Michael: It is helpful to obtain a strong education in tax law. It also prudent to stay well informed on the latest updates by reviewing tax news publications on a daily basis.

Katie: Definitely take a legal writing course (they are offered at many firms). In law school, it is helpful to take as many tax courses as you can. You will not remember everything, but it is helpful to at least have heard of provisions that will come up when speaking to a client. I focus my practice on state and local tax, but those in the tax departments of my clients also do federal tax work, so it is helpful to have a high-level understanding of federal income tax rules.

What misconceptions exist about your practice area?

Michael: Some clients assume that because you are a tax attorney, it means you understand all aspects of U.S. tax law. Obviously, this is not the case. I find it useful to specialize in a few subchapters of the Code and work with colleagues that are specialists in other areas.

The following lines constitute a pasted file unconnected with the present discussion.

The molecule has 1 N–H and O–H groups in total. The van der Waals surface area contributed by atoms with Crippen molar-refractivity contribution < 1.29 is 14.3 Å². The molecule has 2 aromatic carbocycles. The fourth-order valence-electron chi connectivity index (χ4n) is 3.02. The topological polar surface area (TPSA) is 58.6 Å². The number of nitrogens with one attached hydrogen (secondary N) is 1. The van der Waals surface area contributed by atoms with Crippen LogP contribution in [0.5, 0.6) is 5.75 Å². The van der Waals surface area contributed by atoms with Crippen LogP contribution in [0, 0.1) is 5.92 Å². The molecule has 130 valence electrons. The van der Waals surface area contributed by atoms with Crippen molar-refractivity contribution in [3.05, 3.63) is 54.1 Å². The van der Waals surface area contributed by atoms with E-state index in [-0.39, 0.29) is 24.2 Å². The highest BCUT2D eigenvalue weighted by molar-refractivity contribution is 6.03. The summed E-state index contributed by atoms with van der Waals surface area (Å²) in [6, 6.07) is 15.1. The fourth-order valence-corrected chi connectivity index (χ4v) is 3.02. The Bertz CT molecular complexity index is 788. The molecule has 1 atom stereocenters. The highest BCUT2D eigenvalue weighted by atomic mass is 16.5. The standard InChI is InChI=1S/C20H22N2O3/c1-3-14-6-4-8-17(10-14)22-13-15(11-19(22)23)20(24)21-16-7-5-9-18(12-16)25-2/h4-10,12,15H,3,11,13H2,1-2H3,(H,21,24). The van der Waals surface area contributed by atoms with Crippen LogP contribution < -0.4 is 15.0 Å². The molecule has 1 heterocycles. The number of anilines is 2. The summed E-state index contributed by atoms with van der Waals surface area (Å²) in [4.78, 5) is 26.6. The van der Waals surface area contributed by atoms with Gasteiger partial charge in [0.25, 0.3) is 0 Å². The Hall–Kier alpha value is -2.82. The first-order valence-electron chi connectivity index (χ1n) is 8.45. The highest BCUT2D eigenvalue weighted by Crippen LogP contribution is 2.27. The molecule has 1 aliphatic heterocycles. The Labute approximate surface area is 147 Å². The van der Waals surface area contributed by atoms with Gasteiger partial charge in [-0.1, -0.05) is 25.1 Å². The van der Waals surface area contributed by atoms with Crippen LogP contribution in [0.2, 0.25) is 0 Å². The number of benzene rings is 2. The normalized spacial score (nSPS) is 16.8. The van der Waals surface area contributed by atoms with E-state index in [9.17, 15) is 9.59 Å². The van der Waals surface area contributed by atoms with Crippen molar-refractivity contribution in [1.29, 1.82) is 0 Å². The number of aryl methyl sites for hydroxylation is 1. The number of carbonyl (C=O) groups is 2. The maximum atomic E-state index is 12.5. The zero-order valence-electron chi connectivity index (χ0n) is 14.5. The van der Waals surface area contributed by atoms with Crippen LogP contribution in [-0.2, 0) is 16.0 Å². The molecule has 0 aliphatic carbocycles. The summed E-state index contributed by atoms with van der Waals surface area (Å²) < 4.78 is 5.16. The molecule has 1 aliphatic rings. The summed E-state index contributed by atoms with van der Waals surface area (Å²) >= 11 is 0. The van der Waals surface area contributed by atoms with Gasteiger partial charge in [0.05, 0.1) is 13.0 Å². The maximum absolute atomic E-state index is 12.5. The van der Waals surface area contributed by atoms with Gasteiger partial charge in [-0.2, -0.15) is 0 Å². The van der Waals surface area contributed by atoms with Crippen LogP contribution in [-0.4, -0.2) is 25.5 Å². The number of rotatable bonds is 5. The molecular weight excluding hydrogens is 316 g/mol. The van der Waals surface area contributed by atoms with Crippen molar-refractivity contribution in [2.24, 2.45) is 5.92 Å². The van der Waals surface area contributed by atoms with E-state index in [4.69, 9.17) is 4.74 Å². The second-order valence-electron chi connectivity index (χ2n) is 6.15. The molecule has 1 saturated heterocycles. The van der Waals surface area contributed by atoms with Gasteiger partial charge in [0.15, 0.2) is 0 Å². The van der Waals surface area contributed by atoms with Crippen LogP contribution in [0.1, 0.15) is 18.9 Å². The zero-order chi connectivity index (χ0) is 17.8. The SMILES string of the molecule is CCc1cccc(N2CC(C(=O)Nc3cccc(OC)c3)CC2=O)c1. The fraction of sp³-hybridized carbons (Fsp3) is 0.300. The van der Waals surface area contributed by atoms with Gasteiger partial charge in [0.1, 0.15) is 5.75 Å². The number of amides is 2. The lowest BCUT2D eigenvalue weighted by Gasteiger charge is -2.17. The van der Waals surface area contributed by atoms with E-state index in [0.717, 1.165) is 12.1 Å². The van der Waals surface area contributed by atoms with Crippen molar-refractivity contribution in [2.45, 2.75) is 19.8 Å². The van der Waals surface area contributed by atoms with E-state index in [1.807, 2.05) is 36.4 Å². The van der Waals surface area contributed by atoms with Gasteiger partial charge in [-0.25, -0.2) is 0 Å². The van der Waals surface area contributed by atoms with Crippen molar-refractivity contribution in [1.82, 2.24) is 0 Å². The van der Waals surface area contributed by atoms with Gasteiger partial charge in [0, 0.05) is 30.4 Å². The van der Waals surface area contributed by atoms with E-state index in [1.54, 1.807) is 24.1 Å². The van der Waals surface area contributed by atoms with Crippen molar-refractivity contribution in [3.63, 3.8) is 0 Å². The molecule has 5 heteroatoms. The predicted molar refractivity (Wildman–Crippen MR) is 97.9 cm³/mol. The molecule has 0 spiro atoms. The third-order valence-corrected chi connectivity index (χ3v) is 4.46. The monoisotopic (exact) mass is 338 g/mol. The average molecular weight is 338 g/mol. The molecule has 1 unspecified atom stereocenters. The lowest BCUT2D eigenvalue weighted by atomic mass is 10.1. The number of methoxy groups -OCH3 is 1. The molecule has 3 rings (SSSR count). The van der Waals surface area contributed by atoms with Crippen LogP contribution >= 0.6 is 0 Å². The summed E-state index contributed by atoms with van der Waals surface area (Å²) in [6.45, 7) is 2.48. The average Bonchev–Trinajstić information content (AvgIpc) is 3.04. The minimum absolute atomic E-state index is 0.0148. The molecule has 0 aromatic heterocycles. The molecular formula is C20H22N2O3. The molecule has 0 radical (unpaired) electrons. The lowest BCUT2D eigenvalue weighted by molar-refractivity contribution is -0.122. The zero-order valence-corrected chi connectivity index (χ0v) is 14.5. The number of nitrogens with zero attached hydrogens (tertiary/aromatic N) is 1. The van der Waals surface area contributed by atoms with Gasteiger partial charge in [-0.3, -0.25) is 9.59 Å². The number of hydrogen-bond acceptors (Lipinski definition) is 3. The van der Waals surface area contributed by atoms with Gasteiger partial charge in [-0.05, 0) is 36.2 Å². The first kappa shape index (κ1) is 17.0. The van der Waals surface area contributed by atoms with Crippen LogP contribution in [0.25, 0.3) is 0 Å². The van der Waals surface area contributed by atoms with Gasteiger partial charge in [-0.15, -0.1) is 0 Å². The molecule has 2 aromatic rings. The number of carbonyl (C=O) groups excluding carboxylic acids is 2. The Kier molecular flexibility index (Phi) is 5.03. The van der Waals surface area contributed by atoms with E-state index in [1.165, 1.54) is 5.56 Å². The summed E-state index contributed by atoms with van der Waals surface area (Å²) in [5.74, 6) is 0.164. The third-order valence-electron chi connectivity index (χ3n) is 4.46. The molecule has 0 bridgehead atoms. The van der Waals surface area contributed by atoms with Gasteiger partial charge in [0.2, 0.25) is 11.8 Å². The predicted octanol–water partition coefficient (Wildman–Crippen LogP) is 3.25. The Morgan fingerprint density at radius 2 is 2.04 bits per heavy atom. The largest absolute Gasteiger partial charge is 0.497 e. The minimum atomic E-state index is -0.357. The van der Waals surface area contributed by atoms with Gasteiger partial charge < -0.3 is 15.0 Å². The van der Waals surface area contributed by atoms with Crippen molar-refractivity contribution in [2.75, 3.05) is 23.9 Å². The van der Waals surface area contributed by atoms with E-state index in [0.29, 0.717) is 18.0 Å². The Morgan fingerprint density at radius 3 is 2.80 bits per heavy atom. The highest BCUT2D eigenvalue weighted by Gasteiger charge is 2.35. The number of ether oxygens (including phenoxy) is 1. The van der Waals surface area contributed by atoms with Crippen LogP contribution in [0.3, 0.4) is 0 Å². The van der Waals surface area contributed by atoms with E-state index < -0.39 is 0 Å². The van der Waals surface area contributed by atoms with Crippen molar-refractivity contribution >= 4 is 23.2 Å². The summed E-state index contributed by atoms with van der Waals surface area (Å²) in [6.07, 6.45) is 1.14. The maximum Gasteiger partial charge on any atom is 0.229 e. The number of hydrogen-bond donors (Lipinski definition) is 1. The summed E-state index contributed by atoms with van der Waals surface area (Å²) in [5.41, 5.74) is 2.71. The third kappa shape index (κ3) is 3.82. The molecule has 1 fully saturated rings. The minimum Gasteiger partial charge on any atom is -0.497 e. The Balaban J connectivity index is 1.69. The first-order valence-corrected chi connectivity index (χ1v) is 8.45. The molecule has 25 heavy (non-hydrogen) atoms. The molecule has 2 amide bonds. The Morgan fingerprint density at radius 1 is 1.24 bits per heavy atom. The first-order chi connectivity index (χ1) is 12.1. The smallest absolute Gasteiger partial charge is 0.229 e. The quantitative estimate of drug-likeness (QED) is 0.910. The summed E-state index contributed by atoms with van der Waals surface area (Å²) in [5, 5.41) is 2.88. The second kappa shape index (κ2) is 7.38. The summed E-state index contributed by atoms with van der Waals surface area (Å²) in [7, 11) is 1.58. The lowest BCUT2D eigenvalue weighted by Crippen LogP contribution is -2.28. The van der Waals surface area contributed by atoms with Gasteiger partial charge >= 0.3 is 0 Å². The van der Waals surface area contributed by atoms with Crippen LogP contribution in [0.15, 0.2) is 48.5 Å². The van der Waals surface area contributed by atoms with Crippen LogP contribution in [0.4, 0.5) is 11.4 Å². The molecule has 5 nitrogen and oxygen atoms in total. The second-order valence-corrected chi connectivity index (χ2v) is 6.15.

Katie: People think tax lawyers are good at math. (When I go out to dinner with friends, they always ask me to calculate the tip!) I am not great at math, and it is not a skill that is required in my practice. I do not prepare or review tax returns. My job mostly entails arguing that a tax law is being applied in a way that is not allowed by state statute, federal law, or the U.S. Constitution.

What is unique about your practice area at your firm?

Michael: I am one of the few tax attorneys in the state of Florida that routinely works with large multinational clients on a daily basis.

How do you see this practice area evolving in the future?

Katie: State tax is going to be a very hot topic in the next few years because states are increasing taxes in one way or another to raise revenue. States are coming up with new taxes—digital advertising taxes and financial transactions taxes—and looking to broaden business income tax bases. Every week, I deal with a new tax proposal. State and local tax regimes are moving away from the traditional income/sales/employment tax model towards a model that also includes gross receipts taxes and industry-targeted taxes. The pandemic and telecommuting also raise complex personal income tax, withholding, and employment taxes issues—something we haven’t seen often in the past. It’s definitely an exciting time to be a state and local tax lawyer.